Density is omnipresent in the processes of everyday life, explaining everything from ice floating in a drink to balloons drifting through the air. Density is a relative system of measurement which shows whether one substance or object will rise or sink in a given medium.
Everyday instances in which density is important include the flight of lighter-than-air vehicles, flotation, swimming and boating, and cooking and baking.
Zeppelins fly by using gases such as hydrogen and helium to render themselves lighter than the air around them. This causes them to ascend through that medium until they reach a thinner strata of atmosphere and find equilibrium or until they descend by adding ballast or venting lift.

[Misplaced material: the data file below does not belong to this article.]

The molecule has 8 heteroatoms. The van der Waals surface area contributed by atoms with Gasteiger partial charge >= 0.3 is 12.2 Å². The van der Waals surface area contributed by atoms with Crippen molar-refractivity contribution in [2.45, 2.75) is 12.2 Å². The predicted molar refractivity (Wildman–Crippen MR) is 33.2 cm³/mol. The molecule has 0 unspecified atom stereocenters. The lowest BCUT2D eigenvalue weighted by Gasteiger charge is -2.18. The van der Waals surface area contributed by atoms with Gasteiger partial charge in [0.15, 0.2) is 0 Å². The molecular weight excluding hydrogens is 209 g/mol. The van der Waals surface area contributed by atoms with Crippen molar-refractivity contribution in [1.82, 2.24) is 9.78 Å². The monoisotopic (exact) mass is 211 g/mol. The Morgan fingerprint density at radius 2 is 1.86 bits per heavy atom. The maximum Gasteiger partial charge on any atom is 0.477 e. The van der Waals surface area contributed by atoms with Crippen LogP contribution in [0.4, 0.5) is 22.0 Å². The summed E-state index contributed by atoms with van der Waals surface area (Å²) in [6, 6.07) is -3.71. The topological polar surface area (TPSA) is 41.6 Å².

During food preparation, heat causes moisture to sublimate into steam which is less dense than the surrounding atmosphere. Steam also carries heat away from food, helping it cool off once a meal is done. It plays an important part in regulating heat within prepared food and in processes like frying and fricasseeing.
Water's density is such that most humans can float in it, their own density being lesser. This, and the resistance afforded to strokes by water's density, allows for swimming. Boats, equipped with internal flotation devices and open spaces filled with air, float partially on the surface of water.